Developmental Mathematics Classrooms: Learning Environment, Academic Self-Efficacy, And Gender
MetadataShow full item record
Type of WorkText
DepartmentMathematics and Science Education Program
ProgramDoctor of Education
RightsThis item is made available by Morgan State University for personal, educational, and research purposes in accordance with Title 17 of the U.S. Copyright Law. Other uses may require permission from the copyright owner.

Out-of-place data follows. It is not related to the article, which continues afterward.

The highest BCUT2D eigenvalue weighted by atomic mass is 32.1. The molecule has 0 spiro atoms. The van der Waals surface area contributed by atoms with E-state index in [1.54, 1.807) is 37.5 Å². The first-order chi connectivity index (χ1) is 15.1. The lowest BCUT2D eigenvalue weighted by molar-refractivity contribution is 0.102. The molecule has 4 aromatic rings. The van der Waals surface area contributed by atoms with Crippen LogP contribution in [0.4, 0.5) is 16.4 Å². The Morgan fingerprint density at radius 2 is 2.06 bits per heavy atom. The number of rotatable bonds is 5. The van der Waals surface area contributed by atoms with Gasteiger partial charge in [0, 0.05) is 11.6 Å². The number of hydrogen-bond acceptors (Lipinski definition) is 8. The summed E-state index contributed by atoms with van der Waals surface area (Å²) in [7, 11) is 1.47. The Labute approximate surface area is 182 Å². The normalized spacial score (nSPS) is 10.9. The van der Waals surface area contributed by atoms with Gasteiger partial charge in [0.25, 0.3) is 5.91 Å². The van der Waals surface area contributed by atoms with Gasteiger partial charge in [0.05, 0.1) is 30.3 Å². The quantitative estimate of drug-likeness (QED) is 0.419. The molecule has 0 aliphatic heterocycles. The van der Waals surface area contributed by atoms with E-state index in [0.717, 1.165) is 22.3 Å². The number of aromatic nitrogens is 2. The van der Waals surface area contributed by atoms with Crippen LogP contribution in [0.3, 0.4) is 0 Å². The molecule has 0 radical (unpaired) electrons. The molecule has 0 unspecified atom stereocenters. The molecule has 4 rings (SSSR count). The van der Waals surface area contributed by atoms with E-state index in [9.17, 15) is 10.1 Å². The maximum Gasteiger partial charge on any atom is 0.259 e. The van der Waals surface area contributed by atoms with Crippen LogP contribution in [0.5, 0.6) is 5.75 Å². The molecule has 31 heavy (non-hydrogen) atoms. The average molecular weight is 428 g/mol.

The state of developmental mathematics has been a growing issue for many developmental education programs at community colleges. Developmental mathematics has been viewed as a barrier to the success of students who fail to persist into required college-level mathematics courses. Variables such as students' perceptions of the learning environment and academic self-efficacy have been found to be strong predictors of student outcomes. Therefore, the researcher used quantitative methods to examine the relationships between community college students' perceptions of the learning environment in developmental mathematics classrooms and their ratings of their academic self-efficacy. Gender differences in students' perceptions of the classroom environment and academic self-efficacy were also studied. The participants in the study consisted of a random sample of 89 students selected from three levels of developmental mathematics courses: Basic Mathematics (Level1), Introductory Algebra (Level 2), and Intermediate Algebra (Level 3). The results revealed that there was a significant relationship between students' perceptions of the learning environment in developmental mathematics classrooms and their academic self-efficacy. Gender differences in students' perceptions of the learning environment were found among students in Level 1 developmental mathematics classes. However, no gender differences were found in students' academic self-efficacy for any level of developmental mathematics.